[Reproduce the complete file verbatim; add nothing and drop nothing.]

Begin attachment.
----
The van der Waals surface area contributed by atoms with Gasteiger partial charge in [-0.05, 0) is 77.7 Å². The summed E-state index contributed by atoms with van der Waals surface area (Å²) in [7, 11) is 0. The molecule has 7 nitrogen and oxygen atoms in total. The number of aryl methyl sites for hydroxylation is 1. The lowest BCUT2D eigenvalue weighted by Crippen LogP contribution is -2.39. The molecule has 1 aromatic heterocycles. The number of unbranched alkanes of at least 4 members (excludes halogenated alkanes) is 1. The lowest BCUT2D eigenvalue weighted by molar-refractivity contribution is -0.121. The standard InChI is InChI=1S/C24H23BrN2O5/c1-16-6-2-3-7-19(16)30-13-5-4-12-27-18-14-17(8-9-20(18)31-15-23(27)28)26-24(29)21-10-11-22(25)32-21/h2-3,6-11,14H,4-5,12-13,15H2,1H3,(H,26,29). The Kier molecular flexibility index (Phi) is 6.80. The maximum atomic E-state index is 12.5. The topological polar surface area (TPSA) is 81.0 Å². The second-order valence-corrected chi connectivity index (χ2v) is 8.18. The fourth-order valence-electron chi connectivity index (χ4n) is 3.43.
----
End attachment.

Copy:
The van der Waals surface area contributed by atoms with Gasteiger partial charge in [-0.05, 0) is 77.7 Å². The summed E-state index contributed by atoms with van der Waals surface area (Å²) in [7, 11) is 0. The molecule has 7 nitrogen and oxygen atoms in total. The number of aryl methyl sites for hydroxylation is 1. The lowest BCUT2D eigenvalue weighted by Crippen LogP contribution is -2.39. The molecule has 1 aromatic heterocycles. The number of unbranched alkanes of at least 4 members (excludes halogenated alkanes) is 1. The lowest BCUT2D eigenvalue weighted by molar-refractivity contribution is -0.121. The standard InChI is InChI=1S/C24H23BrN2O5/c1-16-6-2-3-7-19(16)30-13-5-4-12-27-18-14-17(8-9-20(18)31-15-23(27)28)26-24(29)21-10-11-22(25)32-21/h2-3,6-11,14H,4-5,12-13,15H2,1H3,(H,26,29). The Kier molecular flexibility index (Phi) is 6.80. The maximum atomic E-state index is 12.5. The topological polar surface area (TPSA) is 81.0 Å². The second-order valence-corrected chi connectivity index (χ2v) is 8.18. The fourth-order valence-electron chi connectivity index (χ4n) is 3.43.